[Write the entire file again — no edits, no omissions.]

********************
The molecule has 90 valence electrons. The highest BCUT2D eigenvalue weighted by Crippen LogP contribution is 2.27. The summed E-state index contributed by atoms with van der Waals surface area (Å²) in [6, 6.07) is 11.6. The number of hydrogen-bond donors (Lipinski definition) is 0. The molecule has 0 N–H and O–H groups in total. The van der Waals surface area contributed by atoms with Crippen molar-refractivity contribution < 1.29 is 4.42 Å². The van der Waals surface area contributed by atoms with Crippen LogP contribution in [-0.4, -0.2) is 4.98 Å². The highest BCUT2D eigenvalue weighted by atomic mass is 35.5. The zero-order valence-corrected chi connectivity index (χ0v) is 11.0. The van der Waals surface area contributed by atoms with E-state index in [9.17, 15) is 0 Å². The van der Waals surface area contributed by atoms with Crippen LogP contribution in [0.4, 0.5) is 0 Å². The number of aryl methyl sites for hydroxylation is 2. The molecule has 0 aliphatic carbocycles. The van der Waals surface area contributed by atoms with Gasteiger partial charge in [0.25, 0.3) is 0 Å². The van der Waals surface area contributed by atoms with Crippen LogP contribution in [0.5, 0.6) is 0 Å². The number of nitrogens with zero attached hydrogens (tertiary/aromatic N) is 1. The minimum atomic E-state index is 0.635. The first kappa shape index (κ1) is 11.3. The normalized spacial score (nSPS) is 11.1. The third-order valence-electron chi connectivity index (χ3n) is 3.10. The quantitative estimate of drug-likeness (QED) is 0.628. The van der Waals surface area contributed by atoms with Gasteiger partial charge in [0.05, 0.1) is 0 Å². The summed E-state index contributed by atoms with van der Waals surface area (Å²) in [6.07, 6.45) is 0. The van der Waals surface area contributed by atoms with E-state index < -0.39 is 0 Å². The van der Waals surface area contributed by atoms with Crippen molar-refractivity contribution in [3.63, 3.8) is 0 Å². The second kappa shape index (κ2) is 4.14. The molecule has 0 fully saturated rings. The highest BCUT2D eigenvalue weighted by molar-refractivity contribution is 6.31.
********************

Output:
The molecule has 90 valence electrons. The highest BCUT2D eigenvalue weighted by Crippen LogP contribution is 2.27. The summed E-state index contributed by atoms with van der Waals surface area (Å²) in [6, 6.07) is 11.6. The number of hydrogen-bond donors (Lipinski definition) is 0. The molecule has 0 N–H and O–H groups in total. The van der Waals surface area contributed by atoms with Crippen molar-refractivity contribution < 1.29 is 4.42 Å². The van der Waals surface area contributed by atoms with Crippen LogP contribution in [-0.4, -0.2) is 4.98 Å². The highest BCUT2D eigenvalue weighted by atomic mass is 35.5. The zero-order valence-corrected chi connectivity index (χ0v) is 11.0. The van der Waals surface area contributed by atoms with E-state index in [9.17, 15) is 0 Å². The van der Waals surface area contributed by atoms with Crippen LogP contribution in [0.4, 0.5) is 0 Å². The number of aryl methyl sites for hydroxylation is 2. The molecule has 0 aliphatic carbocycles. The van der Waals surface area contributed by atoms with Gasteiger partial charge in [0.25, 0.3) is 0 Å². The van der Waals surface area contributed by atoms with Crippen LogP contribution in [0.5, 0.6) is 0 Å². The number of nitrogens with zero attached hydrogens (tertiary/aromatic N) is 1. The minimum atomic E-state index is 0.635. The first kappa shape index (κ1) is 11.3. The normalized spacial score (nSPS) is 11.1. The third-order valence-electron chi connectivity index (χ3n) is 3.10. The quantitative estimate of drug-likeness (QED) is 0.628. The van der Waals surface area contributed by atoms with Gasteiger partial charge in [0.05, 0.1) is 0 Å². The summed E-state index contributed by atoms with van der Waals surface area (Å²) in [6.07, 6.45) is 0. The van der Waals surface area contributed by atoms with E-state index < -0.39 is 0 Å². The van der Waals surface area contributed by atoms with Crippen molar-refractivity contribution in [3.63, 3.8) is 0 Å². The second kappa shape index (κ2) is 4.14. The molecule has 0 fully saturated rings. The highest BCUT2D eigenvalue weighted by molar-refractivity contribution is 6.31.